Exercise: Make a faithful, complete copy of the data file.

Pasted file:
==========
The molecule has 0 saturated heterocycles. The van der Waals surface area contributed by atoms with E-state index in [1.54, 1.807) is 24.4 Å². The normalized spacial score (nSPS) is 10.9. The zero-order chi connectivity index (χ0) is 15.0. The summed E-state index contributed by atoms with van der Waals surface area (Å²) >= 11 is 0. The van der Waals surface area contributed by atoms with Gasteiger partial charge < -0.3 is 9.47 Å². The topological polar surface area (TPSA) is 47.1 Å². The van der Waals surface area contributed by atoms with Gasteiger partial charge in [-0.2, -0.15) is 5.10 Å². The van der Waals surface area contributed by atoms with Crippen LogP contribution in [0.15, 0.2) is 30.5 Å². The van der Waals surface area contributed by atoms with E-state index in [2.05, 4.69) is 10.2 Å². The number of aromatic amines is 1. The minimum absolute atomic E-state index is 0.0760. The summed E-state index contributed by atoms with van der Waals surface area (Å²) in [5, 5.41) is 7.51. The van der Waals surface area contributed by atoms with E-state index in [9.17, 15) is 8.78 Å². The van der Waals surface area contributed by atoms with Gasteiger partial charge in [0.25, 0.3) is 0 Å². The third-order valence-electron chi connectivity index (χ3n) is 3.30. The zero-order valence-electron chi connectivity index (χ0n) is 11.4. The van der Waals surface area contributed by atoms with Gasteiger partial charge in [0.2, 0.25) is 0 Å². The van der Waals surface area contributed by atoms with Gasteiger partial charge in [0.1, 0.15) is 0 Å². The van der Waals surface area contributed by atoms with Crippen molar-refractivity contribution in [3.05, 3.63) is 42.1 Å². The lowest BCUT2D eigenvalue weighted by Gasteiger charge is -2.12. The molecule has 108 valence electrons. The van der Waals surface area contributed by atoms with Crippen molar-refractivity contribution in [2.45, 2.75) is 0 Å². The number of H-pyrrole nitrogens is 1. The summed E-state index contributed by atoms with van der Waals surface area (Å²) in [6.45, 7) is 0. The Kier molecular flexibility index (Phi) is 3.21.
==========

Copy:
The molecule has 0 saturated heterocycles. The van der Waals surface area contributed by atoms with E-state index in [1.54, 1.807) is 24.4 Å². The normalized spacial score (nSPS) is 10.9. The zero-order chi connectivity index (χ0) is 15.0. The summed E-state index contributed by atoms with van der Waals surface area (Å²) >= 11 is 0. The van der Waals surface area contributed by atoms with Gasteiger partial charge < -0.3 is 9.47 Å². The topological polar surface area (TPSA) is 47.1 Å². The van der Waals surface area contributed by atoms with Gasteiger partial charge in [-0.2, -0.15) is 5.10 Å². The van der Waals surface area contributed by atoms with Crippen LogP contribution in [0.15, 0.2) is 30.5 Å². The van der Waals surface area contributed by atoms with E-state index in [2.05, 4.69) is 10.2 Å². The number of aromatic amines is 1. The minimum absolute atomic E-state index is 0.0760. The summed E-state index contributed by atoms with van der Waals surface area (Å²) in [5, 5.41) is 7.51. The van der Waals surface area contributed by atoms with E-state index in [9.17, 15) is 8.78 Å². The van der Waals surface area contributed by atoms with Gasteiger partial charge in [0.25, 0.3) is 0 Å². The third-order valence-electron chi connectivity index (χ3n) is 3.30. The zero-order valence-electron chi connectivity index (χ0n) is 11.4. The van der Waals surface area contributed by atoms with Gasteiger partial charge in [0.2, 0.25) is 0 Å². The van der Waals surface area contributed by atoms with Gasteiger partial charge in [0.1, 0.15) is 0 Å². The van der Waals surface area contributed by atoms with Crippen molar-refractivity contribution in [3.05, 3.63) is 42.1 Å². The lowest BCUT2D eigenvalue weighted by Gasteiger charge is -2.12. The molecule has 108 valence electrons. The van der Waals surface area contributed by atoms with Crippen molar-refractivity contribution in [2.45, 2.75) is 0 Å². The number of H-pyrrole nitrogens is 1. The summed E-state index contributed by atoms with van der Waals surface area (Å²) in [6.45, 7) is 0. The Kier molecular flexibility index (Phi) is 3.21.